My nausea reminds me of something that used to happen when I first moved to New York and worked as a waitress. I imagined dropping things. Involuntarily. I pictured liquid pooling in the corners of trays full of drinks. Tipping a plate of spaghetti solemnly into someone’s lap. Knives clattering along floor tiles. Shattered wine bottles. The crunch of glass under foot. The shame of retreating to the dish-station for a broom. On the worst days I would imagine falling. Foolishly dying a terrible waitress, impaled by a broken carafe. Suddenly I had a vision, Roquentin writes, someone had fallen face down and was bleeding in the dishes. I usually didn’t actually drop things but, distracted by the image of myself bleeding out on the floor, I would come off as odd or nervous. Hearing my own voice from some ways off. Wooden and echoey. Reciting the specials. From memory. Isn’t it strange, I sometimes thought, that I am pretending to be a waitress, as though everyone isn’t pretending to be something.
Are not the imagination and the real equal and inseparable? — Wallace Stevens
Yesterday I took a break from writing and decided to leave my apartment. I took Nausea to a nearby coffee shop and when I walked in I saw someone I knew ordering a coffee at the counter. An acquaintance from the neighborhood. Or someone I attended graduate school with. Or a friend of the person I used to live with and no longer loved. And I did what I always do, instinctively. I panicked and tried to disappear. Into the background. Suddenly elsewhere. Inside Roquentin’s faulty memory. This essay. The nausea. Rooting around for something in my purse. My eyes down. My imaginary phone call. My stomach knocking around. Pretending I’ve forgotten something and maybe even softly saying ‘ah’ as though this thing, this pressing thing, has just occurred to me. Then leaving the coffee shop altogether. Cringing at the little bell on the door that rings when I exit. Waiting, oddly and awkwardly, around the corner for my acquaintance to leave. Or walking briskly to other, less familiar coffee shops. Where I can burn my tongue amongst strangers. I am bad at hellos, I reason. Unanticipated interactions tie me in knots. But yesterday I hoped the floor would open up. A little twinge expands in its violence and urgency. My vision narrows. My palms grow sweaty. Isn’t it strange to run into anyone in a city this large? Statistically. To exist even. A recognizable face. Among all of these unfamiliar ones.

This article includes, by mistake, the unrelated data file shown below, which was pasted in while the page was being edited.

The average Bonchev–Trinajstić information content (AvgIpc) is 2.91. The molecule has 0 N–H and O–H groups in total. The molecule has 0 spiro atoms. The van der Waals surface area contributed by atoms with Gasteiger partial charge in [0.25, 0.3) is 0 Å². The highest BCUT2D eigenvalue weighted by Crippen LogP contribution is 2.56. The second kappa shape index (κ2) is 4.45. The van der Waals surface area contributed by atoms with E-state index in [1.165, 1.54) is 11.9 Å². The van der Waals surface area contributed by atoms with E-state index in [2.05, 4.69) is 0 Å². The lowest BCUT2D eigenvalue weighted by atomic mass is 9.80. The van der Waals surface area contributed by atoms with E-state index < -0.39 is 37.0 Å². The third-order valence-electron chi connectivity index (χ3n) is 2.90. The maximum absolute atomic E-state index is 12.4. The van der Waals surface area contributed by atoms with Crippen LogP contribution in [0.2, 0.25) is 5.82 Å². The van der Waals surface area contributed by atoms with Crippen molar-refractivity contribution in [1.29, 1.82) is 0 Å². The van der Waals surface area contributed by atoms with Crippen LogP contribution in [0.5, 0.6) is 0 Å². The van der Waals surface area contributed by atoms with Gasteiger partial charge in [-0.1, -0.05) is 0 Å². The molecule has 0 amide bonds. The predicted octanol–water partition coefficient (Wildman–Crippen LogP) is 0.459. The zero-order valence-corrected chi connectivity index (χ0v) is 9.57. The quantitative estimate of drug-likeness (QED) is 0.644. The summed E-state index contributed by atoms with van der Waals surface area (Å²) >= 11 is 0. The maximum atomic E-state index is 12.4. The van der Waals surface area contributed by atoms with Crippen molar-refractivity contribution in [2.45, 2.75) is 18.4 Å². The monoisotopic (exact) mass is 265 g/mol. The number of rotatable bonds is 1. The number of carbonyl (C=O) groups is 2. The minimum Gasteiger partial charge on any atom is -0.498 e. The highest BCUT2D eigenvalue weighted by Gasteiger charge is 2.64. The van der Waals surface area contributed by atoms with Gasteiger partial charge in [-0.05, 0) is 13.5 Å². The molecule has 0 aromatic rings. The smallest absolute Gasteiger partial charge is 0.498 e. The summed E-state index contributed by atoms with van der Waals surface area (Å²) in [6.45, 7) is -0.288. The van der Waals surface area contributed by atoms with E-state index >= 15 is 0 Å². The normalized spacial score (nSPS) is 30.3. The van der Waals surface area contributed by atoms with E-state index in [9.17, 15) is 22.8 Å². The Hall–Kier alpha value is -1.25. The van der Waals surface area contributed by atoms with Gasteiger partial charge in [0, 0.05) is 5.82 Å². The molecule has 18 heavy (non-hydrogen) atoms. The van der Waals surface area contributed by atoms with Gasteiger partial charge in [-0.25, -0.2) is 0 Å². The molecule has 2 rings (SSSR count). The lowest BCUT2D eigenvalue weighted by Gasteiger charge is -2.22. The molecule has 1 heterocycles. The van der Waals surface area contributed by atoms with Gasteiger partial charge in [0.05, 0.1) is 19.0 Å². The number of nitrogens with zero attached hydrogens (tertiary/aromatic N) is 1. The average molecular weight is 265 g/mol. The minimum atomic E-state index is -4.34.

Through the fog you only see the huge mug of nothingness. —Zbigniew Herbert
My favorite passage from Nausea is a description of a street, which like many of the descriptions in the book, is actually a description of Roquentin’s existential condition. The street is inhuman, Roquentin writes, by which he means himself. Like a mineral. Like a triangle. And Roquentin is happy because inside the Nausea he manages to disappear until he becomes neither blood, nor lymph, nor flesh. He manages eventually to be nothing but coldness. To be nothing.
I used to worry that thinking too much about the nature of reality would abstract it from me to the extent that I might have trouble remaining inside of it. This is precisely what people mean, I believe, by the expression “losing it.” This paradox, that the more one thinks about reality, the more one relegates it to the realm of the imagination, is undercut by the idea that being is itself a by-product of cognition. I am the one who pulls myself from the nothingness to which I aspire, Roquentin writes. In this idea there is the possibility of intervention, an empathy that is ontological, an imagination that spills convincingly into the real. I am going to outlive myself, he realizes near the end of the book. And here the real expands into the possible, folds back onto itself.
I have passed out of range of the lamp-post; I enter the black hole. —Jean-Paul Sartre
My nausea ended the same way it began, suddenly and inexplicably. I felt my body harden and the Nausea vanish. My relationship with the person I lived with and no longer loved also ended, finally, around the same time. It was November. Everything that had been dying all fall was finally dead. Inside the apartment we shared. Low ceilings. A warped wooden floor. An overgrown lilac tree outside the kitchen window. A big industrial sink. I could fit inside. The gaps where my furniture used to be. I pretended for awhile that I had left my nausea there, like an abandoned cactus or a forgotten dishtowel. I can only find these scraps of images, and I am not sure what they represent. I have avoided remembering this. And I have avoided the nausea by relegating it to a reality that I no longer inhabit. By outliving myself. By burying it in that apartment on 18th street. Inside the noise of passing traffic. Or in time itself and the way it is bottomless and erodes everything it touches.
I struggle against words; down there I touched the thing. —Jean-Paul Sartre
Can you justify your existence then? Roquentin askes in the final pages of his diary. He is listening to a song and he is shaken by his own empathy for the singer and for the composer, whose mutual and particular suffering are locked inside the music, inside Roquentin’s head. In this scene, empathy is a form of joy. It is the joy of the possibility that anyone will ever understand the suffering in our own hearts. The conclusion of Nausea is also Steven’s conclusion and Mr Cogito’s. What is [the poet’s] function? Steven’s asks. Certainly, it is not to lead people out of the confusion in which they find themselves. It is also not, Mr. Cogito discovers, to alleviate suffering. Instead, we must make from the stuff of suffering / a thing or a person. We must keep trying to describe the ineffable. A particular kind of panic. These regrets. The weightlessness of grief. The sudden, fleeting realization that is lost to time. The beauty of music. The universe. The way it is imperceptibly expanding. How inadequate this sentiment is. To describe the sorrow that grows and engulfs us. How hard it is sometimes to breath. To ride the subway. To wake up. To leave the apartment. And how, finally, we learn the nausea was something else the whole time. But what? Roquentin writes, You would have to guess, behind the printed words, behind the pages, at something which would not exist, which would be above existence.
Nora Almeida is a writer and a librarian. Her essays have appeared in The Offing, Essay Daily, Ghost Proposal, The Normal School, Diagram, and other journals. She lives in Brooklyn.